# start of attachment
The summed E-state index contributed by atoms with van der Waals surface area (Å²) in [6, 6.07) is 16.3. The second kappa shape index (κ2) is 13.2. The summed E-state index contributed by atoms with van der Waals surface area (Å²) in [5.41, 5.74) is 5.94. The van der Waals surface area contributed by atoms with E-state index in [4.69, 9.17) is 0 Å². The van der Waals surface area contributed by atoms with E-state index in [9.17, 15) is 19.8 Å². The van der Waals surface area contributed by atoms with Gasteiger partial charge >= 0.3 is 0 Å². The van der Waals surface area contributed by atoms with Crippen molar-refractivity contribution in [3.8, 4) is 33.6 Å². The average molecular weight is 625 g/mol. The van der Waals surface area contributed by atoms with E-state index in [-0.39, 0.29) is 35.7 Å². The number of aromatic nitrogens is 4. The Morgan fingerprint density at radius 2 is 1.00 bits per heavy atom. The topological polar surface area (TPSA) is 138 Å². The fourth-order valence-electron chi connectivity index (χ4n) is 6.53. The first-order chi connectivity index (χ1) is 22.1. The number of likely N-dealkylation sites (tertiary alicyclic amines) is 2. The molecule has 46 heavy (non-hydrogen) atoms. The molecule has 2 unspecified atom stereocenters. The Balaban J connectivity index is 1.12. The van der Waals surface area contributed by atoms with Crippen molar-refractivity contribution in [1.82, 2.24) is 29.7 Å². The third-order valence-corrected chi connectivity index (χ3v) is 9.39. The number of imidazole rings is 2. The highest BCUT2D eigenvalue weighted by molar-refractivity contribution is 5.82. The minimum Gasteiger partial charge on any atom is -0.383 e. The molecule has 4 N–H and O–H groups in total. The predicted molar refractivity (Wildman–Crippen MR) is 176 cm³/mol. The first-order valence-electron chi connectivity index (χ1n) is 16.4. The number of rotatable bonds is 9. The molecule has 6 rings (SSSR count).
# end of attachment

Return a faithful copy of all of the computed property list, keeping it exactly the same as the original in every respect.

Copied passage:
The summed E-state index contributed by atoms with van der Waals surface area (Å²) in [6, 6.07) is 16.3. The second kappa shape index (κ2) is 13.2. The summed E-state index contributed by atoms with van der Waals surface area (Å²) in [5.41, 5.74) is 5.94. The van der Waals surface area contributed by atoms with E-state index in [4.69, 9.17) is 0 Å². The van der Waals surface area contributed by atoms with E-state index in [9.17, 15) is 19.8 Å². The van der Waals surface area contributed by atoms with Gasteiger partial charge >= 0.3 is 0 Å². The van der Waals surface area contributed by atoms with Crippen molar-refractivity contribution in [3.8, 4) is 33.6 Å². The average molecular weight is 625 g/mol. The van der Waals surface area contributed by atoms with E-state index in [-0.39, 0.29) is 35.7 Å². The number of aromatic nitrogens is 4. The Morgan fingerprint density at radius 2 is 1.00 bits per heavy atom. The topological polar surface area (TPSA) is 138 Å². The fourth-order valence-electron chi connectivity index (χ4n) is 6.53. The first-order chi connectivity index (χ1) is 22.1. The number of likely N-dealkylation sites (tertiary alicyclic amines) is 2. The molecule has 46 heavy (non-hydrogen) atoms. The molecule has 2 unspecified atom stereocenters. The Balaban J connectivity index is 1.12. The van der Waals surface area contributed by atoms with Crippen molar-refractivity contribution in [1.82, 2.24) is 29.7 Å². The third-order valence-corrected chi connectivity index (χ3v) is 9.39. The number of imidazole rings is 2. The highest BCUT2D eigenvalue weighted by molar-refractivity contribution is 5.82. The minimum Gasteiger partial charge on any atom is -0.383 e. The molecule has 4 N–H and O–H groups in total. The predicted molar refractivity (Wildman–Crippen MR) is 176 cm³/mol. The first-order valence-electron chi connectivity index (χ1n) is 16.4. The number of rotatable bonds is 9. The molecule has 6 rings (SSSR count).